CSotD: Frivolous Friday

No, no, no politics today, despite Pearls Before Swine (AMS) sneaking a good one in. DD Degg’s news of another chain abandoning its local readers is depressing enough without delving deeper into the mire.

UPDATE: Gannett has disputed the report, though it’s not clear how big a difference it makes. Stay tuned: DD Degg is on it. I have yet to withdraw my misgivings.

The move reminds me of a couple of similar tremors from years past. There was a time, O Best Beloved, when the Houston Chronicle, the San Jose Mercury News and one of the Philly papers (I forget which one) had a feature where you could assemble your own comics page.

An exec from one of the syndicates told me allowing it had been a mistake and they wouldn’t license any others, but they needn’t have worried, because the beancounters sabotaged their own click-generator. The Philly paper kept screwing up the updates, so you’d suddenly see a strip from the year before, Houston shut it down as part of erecting a paywall and the Merc’s page died when Knight Ridder decided all its papers’ websites should adopt a cookie-cutter design so uniform that you couldn’t tell which paper’s site you were on without clicking on the local news. The fact that they were angelfire ugly was a bonus.

That the Merc was in the heart of Silicon Valley but held captive by ownership that didn’t understand the Intertubes was a sign of the future. Corporate didn’t give a damn about local expertise, local coverage and, least of all, local audiences.

Now another Wall Street behemoth has decreed that comic pages should be extruded from HQ, not chosen by people who live in the community.

The result is that a lot of cartoonists are going to have to either get second jobs and cartoon at night, or hang it up entirely.

The faint glimmer of hope is that the syndicates saw the popularity of those build-your-own-comics-page sites and launched GoComics and Comics Kingdom.

If you care about the art form, you’ll pop for the $20 a year or so they charge, and if you really care, you’ll find a couple of favorite cartoonists on our list of Patreons and similar support sites and give them a little more than applause.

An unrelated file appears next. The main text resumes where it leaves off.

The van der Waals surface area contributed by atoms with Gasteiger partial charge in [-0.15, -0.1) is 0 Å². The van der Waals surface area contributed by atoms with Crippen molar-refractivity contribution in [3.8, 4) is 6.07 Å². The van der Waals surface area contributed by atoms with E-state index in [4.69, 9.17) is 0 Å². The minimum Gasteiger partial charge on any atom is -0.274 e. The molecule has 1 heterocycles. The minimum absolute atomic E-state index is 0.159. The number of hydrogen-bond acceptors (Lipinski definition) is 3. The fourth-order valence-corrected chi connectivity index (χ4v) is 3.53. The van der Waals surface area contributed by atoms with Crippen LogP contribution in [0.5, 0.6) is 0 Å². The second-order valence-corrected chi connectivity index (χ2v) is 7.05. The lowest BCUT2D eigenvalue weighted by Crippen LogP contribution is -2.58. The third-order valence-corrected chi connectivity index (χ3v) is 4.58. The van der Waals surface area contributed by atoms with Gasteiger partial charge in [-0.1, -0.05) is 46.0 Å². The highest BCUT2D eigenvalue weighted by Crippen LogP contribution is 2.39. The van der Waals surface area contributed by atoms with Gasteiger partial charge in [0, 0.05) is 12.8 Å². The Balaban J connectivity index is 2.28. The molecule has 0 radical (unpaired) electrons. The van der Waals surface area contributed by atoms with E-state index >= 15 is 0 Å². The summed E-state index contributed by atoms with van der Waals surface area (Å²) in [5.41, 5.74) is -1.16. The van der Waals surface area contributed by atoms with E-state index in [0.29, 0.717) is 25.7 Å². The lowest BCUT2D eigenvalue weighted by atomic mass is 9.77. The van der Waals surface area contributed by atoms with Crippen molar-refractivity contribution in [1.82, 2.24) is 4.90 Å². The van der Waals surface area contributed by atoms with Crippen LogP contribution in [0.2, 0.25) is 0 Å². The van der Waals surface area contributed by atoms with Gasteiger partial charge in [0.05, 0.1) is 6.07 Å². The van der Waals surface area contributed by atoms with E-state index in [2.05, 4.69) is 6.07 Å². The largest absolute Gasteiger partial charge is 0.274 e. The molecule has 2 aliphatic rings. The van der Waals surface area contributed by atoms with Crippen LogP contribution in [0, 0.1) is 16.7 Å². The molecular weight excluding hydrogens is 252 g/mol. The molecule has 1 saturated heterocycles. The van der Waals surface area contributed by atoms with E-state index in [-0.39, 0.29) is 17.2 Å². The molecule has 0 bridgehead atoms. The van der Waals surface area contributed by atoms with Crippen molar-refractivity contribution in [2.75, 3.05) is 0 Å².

Meanwhile, Andertoons (AMS) requires a correction, because the fellow does have core values: He wants to make profits and boost his stock’s price. That’s it. Nothing else.

And, as noted in this Non Sequitur (AMS), not only does it not bother him but he feels pretty superior about the whole thing.

The next item on the meeting agenda will be a screening of the new TV commercial telling everyone how much they care. It features the three orphans who got new bicycles before the fund for caring was depleted by the cost of shooting the commercial.

So anyway, no politics today.

Though this is as good a time as any for an update on the PCO’s volunteer effort to overcome Britain’s cruel treatment of young refugees, a coloring book inspired by the heartless order to paint over cartoon characters at a refugee intake center.

The book, which will be given out free, is a way not only to welcome children to Britain but to offer them an introduction to their new home.

It’s at the printers now; I’ll let you know when you can order a copy to support the effort, and to see some work by a number of caring artists.

Meanwhile, over at Edison Lee (KFS), Orville has been given his own desktop computer, opening a world of fascinating educational and mind-expanding opportunities.

As you see, he’s taking about as much advantage of this as most folks seem to.

Which reminds me to complain about people who complain about kids, because it only took a small amount of mockery to get teenage girls to stop making duck lips in their selfies, while no amount of pushback has persuaded their parents that we don’t give a damn what they had for dinner.

Except in the case of David Brooks, who made his dinner the focus of some delightful flaming. I’ll be flying through Newark to the AAEC Convention next month and am thinking of doing some drunk-posting of my own to see if I can get half as many clicks as he’s had.

Carpe Diem (KFS) goes for a tech joke as well, one that makes me wonder why T-Mobile seems to be the only (domestic) company offering no-cable Internet connections. I’ve had it for over a year and the only “problem” is that, because my signal comes from cell towers instead of a cable system, advertisers don’t know where I live.

Which is not much of a problem. Political ads from two states away seem comparatively quaint in their irrelevance.

However, today’s Loose Parts (AMS) is a reminder that Amazon plans to update Alexa with AI so she can go from being a humble servant to being an annoying noodge. Which I realize is redundant.

I like Alexa, but I already wish she wouldn’t add unsolicited offers to her information. “Would you also like tomorrow’s weather?”

No. If I did, I’d have asked for it.

Worst of all is that they apparently aren’t simply offering it on new units. They plan to update existing ones.

I fear she’ll become less like Joanna and more like Brian:

I kinda like the bare minimum.

No. No, they don’t need a shake-up. What I was hoping for was a basic tool, something to tell me the weather and what time it is and to delight me when I say “Alexa, play some music from 1966.” (Seriously, try that.)

Speaking of Screwing Things Up